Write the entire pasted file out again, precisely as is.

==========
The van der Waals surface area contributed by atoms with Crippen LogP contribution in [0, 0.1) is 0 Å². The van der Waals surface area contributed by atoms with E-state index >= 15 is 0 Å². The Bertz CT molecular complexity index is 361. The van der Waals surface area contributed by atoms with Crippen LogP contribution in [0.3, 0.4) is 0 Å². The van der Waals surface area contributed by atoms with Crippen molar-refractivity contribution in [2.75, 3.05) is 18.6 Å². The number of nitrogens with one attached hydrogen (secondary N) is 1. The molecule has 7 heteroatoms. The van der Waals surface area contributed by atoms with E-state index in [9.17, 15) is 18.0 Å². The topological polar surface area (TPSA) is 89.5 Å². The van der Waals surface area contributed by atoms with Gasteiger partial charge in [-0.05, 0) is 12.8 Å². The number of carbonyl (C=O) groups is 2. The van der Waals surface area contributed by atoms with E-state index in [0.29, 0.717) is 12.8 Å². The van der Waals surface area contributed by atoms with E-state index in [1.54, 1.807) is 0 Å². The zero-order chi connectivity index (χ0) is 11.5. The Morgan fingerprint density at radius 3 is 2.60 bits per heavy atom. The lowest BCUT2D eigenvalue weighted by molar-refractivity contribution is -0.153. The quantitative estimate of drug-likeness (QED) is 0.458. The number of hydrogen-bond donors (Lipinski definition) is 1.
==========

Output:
The van der Waals surface area contributed by atoms with Crippen LogP contribution in [0, 0.1) is 0 Å². The van der Waals surface area contributed by atoms with E-state index >= 15 is 0 Å². The Bertz CT molecular complexity index is 361. The van der Waals surface area contributed by atoms with Crippen LogP contribution in [0.3, 0.4) is 0 Å². The van der Waals surface area contributed by atoms with Crippen molar-refractivity contribution in [2.75, 3.05) is 18.6 Å². The number of nitrogens with one attached hydrogen (secondary N) is 1. The molecule has 7 heteroatoms. The van der Waals surface area contributed by atoms with E-state index in [9.17, 15) is 18.0 Å². The topological polar surface area (TPSA) is 89.5 Å². The van der Waals surface area contributed by atoms with Gasteiger partial charge in [-0.05, 0) is 12.8 Å². The number of carbonyl (C=O) groups is 2. The van der Waals surface area contributed by atoms with E-state index in [0.29, 0.717) is 12.8 Å². The van der Waals surface area contributed by atoms with E-state index in [1.54, 1.807) is 0 Å². The zero-order chi connectivity index (χ0) is 11.5. The Morgan fingerprint density at radius 3 is 2.60 bits per heavy atom. The lowest BCUT2D eigenvalue weighted by molar-refractivity contribution is -0.153. The quantitative estimate of drug-likeness (QED) is 0.458. The number of hydrogen-bond donors (Lipinski definition) is 1.